Can morality be taught, like reading and writing?
The purpose of education should not be only be about elaborate degrees, but also moral integrity. The purposes of education in the 21st century, however, remain a topic of national debate.
But it does not have to be an either/or situation -- the true goal of education should be to prepare students for their lives, their work, and the extent to which they can serve their country.
Such endeavours are possible by equipping that education with morality. And thus, the obvious question then becomes: Exactly who should teach morality?
In a general sense, “moral education” refers to anything that is done to influence how people think, feel, and act regarding issues of right and wrong. Moral education, in other words, can be described as “character education” or “value education.” Though there needs to be a general agreement among our education planners and curriculum designers about exactly what should comprise a moral education and to what extent.
To that end, a report on Moral Education of Association for Supervision and Curriculum Development, based in the US, claimed that to be moral meant not only to be able to judge what was right, but to also care deeply about doing it, and to possess the will, competence, and habits needed to translate moral judgment and feeling into effective moral action.
As a nation, we can claim to have acquired the required technology, infrastructure, economy, and level of education, but we are failing to create citizens with qualities of high moral standards. Our society is gradually being plunged into chaos and disharmony; our materialistic and “me-first” attitudes are making us less cooperative, increasing social distance among us in the process.
According to Dr Jamal Sanad Al-Suwaidi, director general of the Emirates Centre for Strategic Studies and Research in UAE, sustainable development should be supported by two bases: A physical basis represented by scientific, technological, and economic advancement; and a moral basis represented by values, attitudes, and the way we perceive others and ourselves.
To come to our original question: Who should teach morality? Though different social institutions have their individual roles in fostering positive values in children and youths, the significant roles are played by family and educational institutions. Moral education, of course, begins at home, but it must be supported by formal education system and institutions.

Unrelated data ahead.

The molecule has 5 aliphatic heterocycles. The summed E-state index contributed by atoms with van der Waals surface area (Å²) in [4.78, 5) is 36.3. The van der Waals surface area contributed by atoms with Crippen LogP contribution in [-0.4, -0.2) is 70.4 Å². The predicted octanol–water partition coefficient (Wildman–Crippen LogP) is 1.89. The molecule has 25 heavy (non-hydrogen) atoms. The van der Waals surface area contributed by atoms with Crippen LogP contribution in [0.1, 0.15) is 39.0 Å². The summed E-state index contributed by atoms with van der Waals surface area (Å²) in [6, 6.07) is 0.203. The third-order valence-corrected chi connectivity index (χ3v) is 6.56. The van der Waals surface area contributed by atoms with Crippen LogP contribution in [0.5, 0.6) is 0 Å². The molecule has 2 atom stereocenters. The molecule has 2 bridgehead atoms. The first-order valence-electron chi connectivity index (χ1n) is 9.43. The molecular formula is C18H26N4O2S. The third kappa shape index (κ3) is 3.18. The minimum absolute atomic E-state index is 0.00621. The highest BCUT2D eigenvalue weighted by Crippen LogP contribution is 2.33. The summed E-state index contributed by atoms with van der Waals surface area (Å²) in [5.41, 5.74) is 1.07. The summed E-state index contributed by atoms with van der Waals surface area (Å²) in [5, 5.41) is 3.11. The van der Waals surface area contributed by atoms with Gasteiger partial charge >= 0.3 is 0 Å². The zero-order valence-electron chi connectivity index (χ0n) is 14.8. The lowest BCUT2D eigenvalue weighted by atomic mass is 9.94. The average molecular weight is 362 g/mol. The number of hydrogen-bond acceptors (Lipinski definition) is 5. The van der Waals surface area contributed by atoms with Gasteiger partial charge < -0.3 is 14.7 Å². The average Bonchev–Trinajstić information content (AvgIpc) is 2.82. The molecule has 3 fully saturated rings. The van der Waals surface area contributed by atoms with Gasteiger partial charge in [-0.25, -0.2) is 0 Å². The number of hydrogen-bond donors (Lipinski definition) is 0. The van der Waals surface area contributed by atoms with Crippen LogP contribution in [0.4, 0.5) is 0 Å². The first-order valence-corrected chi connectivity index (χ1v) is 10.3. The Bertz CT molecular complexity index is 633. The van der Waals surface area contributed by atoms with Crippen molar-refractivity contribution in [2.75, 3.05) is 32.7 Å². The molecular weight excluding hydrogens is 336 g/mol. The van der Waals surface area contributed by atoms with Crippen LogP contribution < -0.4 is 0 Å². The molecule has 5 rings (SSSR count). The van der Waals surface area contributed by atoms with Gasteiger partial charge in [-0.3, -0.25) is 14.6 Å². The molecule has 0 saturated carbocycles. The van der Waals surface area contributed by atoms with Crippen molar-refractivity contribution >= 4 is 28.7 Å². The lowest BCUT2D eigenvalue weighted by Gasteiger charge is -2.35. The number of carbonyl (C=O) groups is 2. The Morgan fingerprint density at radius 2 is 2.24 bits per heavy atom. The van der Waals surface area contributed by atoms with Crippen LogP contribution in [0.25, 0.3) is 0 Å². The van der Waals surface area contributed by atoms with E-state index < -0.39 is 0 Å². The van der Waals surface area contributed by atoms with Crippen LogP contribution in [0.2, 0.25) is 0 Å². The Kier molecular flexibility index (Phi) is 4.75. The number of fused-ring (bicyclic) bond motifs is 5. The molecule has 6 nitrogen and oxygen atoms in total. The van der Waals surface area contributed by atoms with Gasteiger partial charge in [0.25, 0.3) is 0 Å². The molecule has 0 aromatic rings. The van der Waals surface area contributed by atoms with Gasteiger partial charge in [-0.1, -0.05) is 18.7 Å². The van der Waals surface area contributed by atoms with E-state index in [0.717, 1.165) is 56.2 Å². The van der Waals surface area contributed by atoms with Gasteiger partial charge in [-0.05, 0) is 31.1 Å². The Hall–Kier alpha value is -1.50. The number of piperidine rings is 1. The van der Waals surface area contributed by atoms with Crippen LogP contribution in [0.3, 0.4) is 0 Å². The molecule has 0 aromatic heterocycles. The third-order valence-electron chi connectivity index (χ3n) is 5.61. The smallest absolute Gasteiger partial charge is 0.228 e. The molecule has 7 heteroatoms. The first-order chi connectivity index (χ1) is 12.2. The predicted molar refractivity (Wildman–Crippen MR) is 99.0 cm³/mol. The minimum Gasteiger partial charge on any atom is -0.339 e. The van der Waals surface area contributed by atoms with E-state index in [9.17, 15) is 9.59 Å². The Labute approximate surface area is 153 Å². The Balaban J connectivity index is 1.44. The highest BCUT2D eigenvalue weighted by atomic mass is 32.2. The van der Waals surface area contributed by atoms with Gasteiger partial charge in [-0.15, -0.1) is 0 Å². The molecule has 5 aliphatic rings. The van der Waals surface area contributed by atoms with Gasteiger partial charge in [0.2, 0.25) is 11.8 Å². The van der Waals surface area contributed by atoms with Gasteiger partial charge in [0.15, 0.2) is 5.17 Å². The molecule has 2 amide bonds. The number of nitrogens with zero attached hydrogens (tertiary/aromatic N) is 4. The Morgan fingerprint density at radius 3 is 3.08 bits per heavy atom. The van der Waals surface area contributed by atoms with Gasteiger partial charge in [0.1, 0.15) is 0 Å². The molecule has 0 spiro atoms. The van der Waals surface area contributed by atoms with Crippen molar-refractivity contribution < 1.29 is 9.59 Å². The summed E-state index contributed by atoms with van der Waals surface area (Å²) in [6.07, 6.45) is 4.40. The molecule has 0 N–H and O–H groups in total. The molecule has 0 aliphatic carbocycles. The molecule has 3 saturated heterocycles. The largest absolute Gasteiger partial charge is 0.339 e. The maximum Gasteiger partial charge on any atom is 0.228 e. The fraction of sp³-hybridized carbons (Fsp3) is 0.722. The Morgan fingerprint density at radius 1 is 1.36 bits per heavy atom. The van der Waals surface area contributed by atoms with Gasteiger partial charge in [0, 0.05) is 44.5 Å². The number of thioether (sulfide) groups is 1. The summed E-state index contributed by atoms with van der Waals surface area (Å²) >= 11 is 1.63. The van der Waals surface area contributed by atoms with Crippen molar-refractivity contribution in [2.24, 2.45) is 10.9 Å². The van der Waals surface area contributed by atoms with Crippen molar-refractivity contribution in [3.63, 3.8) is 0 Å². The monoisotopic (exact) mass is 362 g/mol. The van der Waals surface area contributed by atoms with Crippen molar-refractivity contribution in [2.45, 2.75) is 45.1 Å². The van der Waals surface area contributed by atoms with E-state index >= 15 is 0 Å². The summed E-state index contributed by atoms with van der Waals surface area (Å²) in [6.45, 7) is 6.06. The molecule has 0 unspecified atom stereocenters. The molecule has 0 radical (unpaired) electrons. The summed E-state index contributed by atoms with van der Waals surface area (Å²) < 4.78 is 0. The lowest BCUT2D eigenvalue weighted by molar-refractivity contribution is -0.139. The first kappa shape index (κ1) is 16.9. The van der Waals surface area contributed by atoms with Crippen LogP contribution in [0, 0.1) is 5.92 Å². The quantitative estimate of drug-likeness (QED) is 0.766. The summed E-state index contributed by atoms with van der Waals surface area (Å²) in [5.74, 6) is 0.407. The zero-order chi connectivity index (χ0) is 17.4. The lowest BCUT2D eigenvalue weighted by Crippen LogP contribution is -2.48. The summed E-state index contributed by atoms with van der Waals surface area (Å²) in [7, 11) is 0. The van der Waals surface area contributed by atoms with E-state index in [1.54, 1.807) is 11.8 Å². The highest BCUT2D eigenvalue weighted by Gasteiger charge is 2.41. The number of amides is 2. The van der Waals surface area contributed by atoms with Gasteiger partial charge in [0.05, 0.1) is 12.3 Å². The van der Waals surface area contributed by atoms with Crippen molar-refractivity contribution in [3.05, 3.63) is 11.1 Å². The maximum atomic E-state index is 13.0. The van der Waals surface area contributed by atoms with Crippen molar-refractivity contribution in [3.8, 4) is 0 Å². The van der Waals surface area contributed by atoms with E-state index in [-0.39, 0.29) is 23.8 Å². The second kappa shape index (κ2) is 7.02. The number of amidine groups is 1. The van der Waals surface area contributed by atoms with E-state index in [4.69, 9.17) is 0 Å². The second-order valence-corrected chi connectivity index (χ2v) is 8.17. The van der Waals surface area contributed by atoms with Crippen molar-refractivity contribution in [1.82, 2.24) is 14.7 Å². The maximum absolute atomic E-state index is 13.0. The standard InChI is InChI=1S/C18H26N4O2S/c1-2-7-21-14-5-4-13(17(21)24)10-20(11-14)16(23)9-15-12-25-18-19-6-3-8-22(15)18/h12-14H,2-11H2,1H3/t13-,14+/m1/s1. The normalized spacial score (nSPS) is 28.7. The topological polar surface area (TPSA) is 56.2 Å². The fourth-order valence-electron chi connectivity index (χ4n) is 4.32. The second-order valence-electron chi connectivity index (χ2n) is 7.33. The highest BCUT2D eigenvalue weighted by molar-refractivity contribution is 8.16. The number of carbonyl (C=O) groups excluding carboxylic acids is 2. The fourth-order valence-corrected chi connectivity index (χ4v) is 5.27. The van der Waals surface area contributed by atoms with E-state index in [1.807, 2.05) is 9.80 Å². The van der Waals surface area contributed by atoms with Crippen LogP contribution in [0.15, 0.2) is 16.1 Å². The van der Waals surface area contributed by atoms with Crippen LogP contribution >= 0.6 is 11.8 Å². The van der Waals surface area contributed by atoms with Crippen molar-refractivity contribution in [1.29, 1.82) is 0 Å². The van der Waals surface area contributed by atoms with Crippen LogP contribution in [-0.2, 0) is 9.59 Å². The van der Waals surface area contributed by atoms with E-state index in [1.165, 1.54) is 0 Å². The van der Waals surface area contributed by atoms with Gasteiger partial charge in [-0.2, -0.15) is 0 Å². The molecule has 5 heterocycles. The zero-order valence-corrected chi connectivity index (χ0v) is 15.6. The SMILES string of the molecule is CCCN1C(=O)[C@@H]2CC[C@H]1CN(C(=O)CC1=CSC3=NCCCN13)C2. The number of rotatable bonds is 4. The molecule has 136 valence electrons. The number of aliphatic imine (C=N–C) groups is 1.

Family is the most important platform for children to learn moral values. Whichever society or culture or time it may be, the value system practised in a family becomes second-nature to young family members.
Parenting, without a doubt, is one of the most difficult tasks in the world.
Though ultimately, parents should be the ones teaching their offspring good values, there are parents who miserably fail to practice what they teach their children and expect them to follow suit.
These days, parents are busier than ever, lacking time, patience, and energy required to raise well-behaved and responsible children.
Sometimes, children and youngsters also take advantage of an informal environment prevailing in the family, and simply refuse to follow the advice of their elders (assuming the advice is sound to begin with).
Additionally, situations such as fragmentation of the family, and general dysfunction hamper children’s character development, while some children and teenagers simply do not get moral lessons at home.
In such a situation, the educational institutions should take an added responsibility to prepare children and our youth to deal with the moral challenges of the future.
Educational institutions should not just be a place exclusively for learning how to read and write; it should be the best place (away from home) for students to learn and practice respectful and responsible behaviour.
Teachers are (and should be) the proper agents for the transmission of positive values into students.
Dr Thomas Lickona, former president of the Association for Moral Education in the US, described teachers as “effective care-givers.”
The moral development of students is an important dimension of education. Family, undoubtedly, bears the brunt of the duty to pass on to the young citizens the spirit of humanism and the sense of moral responsibility.
Whatever students learn determines, to a great extent, how they will live out their lives in the future, and how they will contribute in building their nation -- after all, today’s students are tomorrow’s leaders.
Afrin Sultana is a researcher at The Bangladesh Rating Agency Ltd.